Read on to learn how the most potent acne-treatment products work and to find a solution to your acne.
Over-the-Counter Acne Treatments
Alpha-hydroxy acids (AHAs). AHAs slough off dead skin cells that cause pimple- producing clogged pores and leave you with smoother, softer skin. They can be applied all over the face. Types of AHAs include glycolic and lactic acid. "All of my acne patients are on alpha-hydroxy acids," says Dr. Schultz.
Benzoyl peroxide. "It's the most effective over-the-counter ingredient for actually treating acne as opposed to only preventing it," says Dr. Schultz. "It kills bacteria, removes excess oil, and exfoliates dead skin cells." You'll find it in strengths ranging from 2.5 percent up to 10 percent in pimple-fighting facial cleansers, lotions, creams, gels, and spot treatments.
Clay. It's not just for making pottery - clay is a calming ingredient in acne treatments (usually masks) thanks to its anti-inflammatory properties. "Clay helps to soothe the skin and temporarily reduce oil production," explains Elizabeth Tanzi, MD, a dermatologist at the Washington Institute of Dermatologic Laser Surgery in Washington, DC.
Salicylic acid. This beta-hydroxy acid is an effective and powerful exfoliant that helps keep pores clear by exfoliating inside the hair follicle, says Diane Berson, MD, an assistant professor of dermatology at Weill Medical College of Cornell University and a dermatologist in New York City. "Salicylic acid is related to aspirin, which has anti-inflammatory properties, so it's usually better tolerated than glycolic acid," she explains. Dr. Berson suggests looking for 2 percent salicylic acid in your OTC acne treatment.
Sulfur. The mineral decreases excess oil and inflammation and helps to exfoliate dead skin cells. "Sulfur is particularly helpful for people with both acne and rosacea," states Dr. Tanzi. Unfortunately, the rotten-egg smell of sulfur isn't as appealing as the results it gets, but products usually pair sulfur with other ingredients to help combat the odor.
Tea-tree oil. The natural blemish-fighter has antibacterial and anti- inflammatory properties to help calm acne. "Tea-tree oil is one of my favorites," says Dr. Schultz. Research has shown that 5 percent tea-tree oil has results comparable to 5 percent benzoyl peroxide. But this natural remedy can be too harsh for some; people with sensitive skin or eczema should be careful about using tea-tree oil.
Prescription Acne Treatments
Antibiotics. Prescription antibiotics kill the P. acnes bacteria that bring on breakouts. They come in oral (tetracycline, doxycycline, minocycline, erythromycin) and topical form (erythromycin, clindamycin). Antibiotics are often used in tandem with other acne medications such as sulfur and tea-tree oil, notes Dr. Schultz.
Azelaic acid. This type of acne treatment kills bacteria and exfoliates the dead skin cells that can plug up pores. "It works to reduce P. acnes, so it's like an antibiotic," explains Dr. Tanzi. Azelaic acid (Azelex, Finacea), which comes in cream and gel form, is best for mild to moderate acne.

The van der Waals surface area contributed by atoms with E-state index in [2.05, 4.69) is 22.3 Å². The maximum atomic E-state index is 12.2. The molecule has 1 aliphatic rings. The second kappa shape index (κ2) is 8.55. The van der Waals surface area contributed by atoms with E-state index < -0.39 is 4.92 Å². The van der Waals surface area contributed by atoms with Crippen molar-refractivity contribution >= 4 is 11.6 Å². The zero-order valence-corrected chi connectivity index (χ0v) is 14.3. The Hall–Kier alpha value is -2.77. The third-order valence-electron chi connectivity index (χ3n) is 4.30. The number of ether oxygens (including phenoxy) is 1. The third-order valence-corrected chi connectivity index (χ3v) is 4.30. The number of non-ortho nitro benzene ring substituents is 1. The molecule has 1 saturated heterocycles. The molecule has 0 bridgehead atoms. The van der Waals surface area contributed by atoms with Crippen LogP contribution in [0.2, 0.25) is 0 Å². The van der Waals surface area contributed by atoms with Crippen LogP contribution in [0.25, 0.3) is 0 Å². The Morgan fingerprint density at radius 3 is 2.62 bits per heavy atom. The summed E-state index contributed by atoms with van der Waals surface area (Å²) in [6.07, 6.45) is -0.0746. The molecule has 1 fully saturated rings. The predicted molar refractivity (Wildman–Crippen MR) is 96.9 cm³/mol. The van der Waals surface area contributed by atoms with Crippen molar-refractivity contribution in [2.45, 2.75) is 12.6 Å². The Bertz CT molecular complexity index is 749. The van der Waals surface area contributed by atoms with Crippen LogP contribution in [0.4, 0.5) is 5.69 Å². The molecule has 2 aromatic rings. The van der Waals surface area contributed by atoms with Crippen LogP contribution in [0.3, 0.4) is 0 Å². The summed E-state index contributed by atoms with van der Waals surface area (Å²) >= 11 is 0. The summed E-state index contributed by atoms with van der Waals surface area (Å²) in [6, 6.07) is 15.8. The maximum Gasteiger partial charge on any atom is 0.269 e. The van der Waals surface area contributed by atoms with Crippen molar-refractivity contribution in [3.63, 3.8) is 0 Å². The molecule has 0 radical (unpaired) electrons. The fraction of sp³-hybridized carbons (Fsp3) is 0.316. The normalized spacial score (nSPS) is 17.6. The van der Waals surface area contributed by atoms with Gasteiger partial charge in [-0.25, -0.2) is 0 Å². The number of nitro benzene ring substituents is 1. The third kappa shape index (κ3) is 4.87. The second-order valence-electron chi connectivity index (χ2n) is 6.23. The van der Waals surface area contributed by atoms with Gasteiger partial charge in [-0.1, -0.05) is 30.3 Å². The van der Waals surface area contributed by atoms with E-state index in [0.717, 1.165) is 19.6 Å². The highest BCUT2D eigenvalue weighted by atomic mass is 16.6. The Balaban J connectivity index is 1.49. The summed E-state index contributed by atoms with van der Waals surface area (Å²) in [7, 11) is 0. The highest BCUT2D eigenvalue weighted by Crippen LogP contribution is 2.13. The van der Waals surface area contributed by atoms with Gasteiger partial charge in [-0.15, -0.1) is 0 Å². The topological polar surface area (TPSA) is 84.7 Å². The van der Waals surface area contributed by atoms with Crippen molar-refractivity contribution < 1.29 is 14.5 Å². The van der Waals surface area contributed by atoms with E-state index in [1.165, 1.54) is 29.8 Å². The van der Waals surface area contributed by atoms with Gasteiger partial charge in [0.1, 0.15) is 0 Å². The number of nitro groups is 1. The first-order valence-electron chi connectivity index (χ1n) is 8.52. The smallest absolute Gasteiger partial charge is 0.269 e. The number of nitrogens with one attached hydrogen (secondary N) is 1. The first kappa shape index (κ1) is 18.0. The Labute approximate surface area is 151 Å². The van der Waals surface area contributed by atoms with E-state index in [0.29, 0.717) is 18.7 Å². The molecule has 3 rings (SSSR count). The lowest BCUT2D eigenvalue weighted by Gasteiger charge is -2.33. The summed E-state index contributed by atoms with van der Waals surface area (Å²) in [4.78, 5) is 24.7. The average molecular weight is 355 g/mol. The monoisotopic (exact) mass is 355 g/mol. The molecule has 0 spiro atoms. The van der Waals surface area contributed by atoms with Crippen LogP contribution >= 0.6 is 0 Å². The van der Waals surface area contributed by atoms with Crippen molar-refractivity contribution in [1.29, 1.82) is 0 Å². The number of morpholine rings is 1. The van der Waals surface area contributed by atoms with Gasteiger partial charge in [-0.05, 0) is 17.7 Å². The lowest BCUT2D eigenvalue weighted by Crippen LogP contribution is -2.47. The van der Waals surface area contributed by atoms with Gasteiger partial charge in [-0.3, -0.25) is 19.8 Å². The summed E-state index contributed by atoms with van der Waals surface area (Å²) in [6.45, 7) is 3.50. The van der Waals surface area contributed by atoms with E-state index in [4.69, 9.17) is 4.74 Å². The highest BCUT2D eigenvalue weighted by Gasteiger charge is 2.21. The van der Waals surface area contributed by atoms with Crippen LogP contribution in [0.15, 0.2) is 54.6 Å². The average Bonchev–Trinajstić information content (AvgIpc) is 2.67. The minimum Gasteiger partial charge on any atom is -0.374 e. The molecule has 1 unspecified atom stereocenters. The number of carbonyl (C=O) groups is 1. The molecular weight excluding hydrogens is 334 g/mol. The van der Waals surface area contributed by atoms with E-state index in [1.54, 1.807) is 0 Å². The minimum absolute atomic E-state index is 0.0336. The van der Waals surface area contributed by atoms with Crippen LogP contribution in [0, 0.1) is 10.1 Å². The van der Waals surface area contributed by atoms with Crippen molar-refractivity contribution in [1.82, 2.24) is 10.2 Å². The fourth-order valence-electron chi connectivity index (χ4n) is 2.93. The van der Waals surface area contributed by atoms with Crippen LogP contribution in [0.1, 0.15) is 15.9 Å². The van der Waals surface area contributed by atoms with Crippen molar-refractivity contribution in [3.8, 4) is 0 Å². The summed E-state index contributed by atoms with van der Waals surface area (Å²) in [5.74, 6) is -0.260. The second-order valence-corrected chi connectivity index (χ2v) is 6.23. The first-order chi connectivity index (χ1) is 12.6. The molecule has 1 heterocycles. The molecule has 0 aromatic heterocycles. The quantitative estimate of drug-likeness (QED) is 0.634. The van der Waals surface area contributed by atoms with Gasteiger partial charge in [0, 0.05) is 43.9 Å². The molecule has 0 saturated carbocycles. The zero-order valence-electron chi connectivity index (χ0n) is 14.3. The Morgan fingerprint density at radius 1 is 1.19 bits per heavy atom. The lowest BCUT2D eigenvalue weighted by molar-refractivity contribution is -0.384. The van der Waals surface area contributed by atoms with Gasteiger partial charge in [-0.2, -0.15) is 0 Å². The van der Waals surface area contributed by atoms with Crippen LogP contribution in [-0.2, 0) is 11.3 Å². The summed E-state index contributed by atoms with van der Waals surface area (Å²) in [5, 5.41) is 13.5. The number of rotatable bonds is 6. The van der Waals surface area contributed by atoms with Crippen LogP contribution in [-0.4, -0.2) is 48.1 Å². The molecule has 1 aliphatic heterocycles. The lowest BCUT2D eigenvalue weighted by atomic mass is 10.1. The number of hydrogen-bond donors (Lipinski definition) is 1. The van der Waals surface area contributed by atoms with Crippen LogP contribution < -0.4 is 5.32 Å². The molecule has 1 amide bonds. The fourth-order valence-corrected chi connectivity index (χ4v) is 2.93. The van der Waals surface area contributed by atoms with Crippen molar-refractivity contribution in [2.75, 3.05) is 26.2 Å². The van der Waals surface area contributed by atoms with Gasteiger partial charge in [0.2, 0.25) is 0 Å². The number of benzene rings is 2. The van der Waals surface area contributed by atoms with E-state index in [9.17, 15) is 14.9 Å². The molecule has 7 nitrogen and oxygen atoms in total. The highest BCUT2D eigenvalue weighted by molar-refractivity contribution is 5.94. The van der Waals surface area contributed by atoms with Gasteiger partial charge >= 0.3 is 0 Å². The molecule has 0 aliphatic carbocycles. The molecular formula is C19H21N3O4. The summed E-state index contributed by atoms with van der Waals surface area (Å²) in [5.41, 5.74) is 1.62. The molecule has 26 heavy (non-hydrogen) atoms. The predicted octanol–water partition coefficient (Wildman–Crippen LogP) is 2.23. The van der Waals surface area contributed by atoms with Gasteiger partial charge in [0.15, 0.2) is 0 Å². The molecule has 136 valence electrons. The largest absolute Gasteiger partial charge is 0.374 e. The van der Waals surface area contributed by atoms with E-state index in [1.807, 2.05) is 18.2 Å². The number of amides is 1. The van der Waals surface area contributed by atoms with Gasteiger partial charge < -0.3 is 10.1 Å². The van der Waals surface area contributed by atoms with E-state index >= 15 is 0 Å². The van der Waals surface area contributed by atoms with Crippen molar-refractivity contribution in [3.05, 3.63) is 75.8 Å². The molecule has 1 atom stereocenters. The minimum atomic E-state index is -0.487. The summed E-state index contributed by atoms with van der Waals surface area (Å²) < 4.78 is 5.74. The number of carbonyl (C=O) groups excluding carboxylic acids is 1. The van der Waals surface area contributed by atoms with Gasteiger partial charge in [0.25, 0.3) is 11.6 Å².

Birth-control pills. Combination birth-control pills, which contain the hormones estrogen and progestin, help regulate hormone swings that cause cyclical acne and reduce excess oil, explains Dr. Tanzi. Oral contraceptives are usually coupled with other pimple-fighting medications, such as benzoyl peroxide or salicylic acid.
Oral retinoids. Isotretinoin (Amnesteem, Claravis, Sotret, and the no-longer- available Accutane) is a pill form of a retinoid designed to treat severe acne after all other treatments have failed. About 85 percent of patients see permanent clearing after one treatment, according to the American Academy of Dermatology. The powerful, stand-alone medication works by halting the production of oil. "The root cause of acne is oil," explains Dr. Schultz. "It doesn't matter how much bacteria you have or how much clogging you have - if you can shut down oil production, you shut down acne at the source. It's able to cure acne permanently."
But the drug isn't without serious side effects, including birth defects and possibly depression. Before taking the medication, patients are required to get a complete medical workup, including pregnancy tests (you cannot be pregnant or become pregnant while on the medication). Monthly checkups with a dermatologist are also required.
Topical retinoids. The vitamin-A-derived topical retinoids, including tretinoin (Retin-A, Renova), adapalene (Differin), and tazarotene (Tazorac, Avage) not only smooth fine lines and wrinkles, but they also exfoliate the dead skin cells that cause clogs and lead to acne. As with any exfoliating acne treatment, retinoids can cause skin irritation, dryness, and redness, especially if you have sensitive skin, use too high of a concentration, or use too much product. You should add a non-comedogenic moisturizer (one that doesn't clog pores) and sunscreen to help combat the side effects of peeling and sun sensitivity, suggests Dr. Tanzi.
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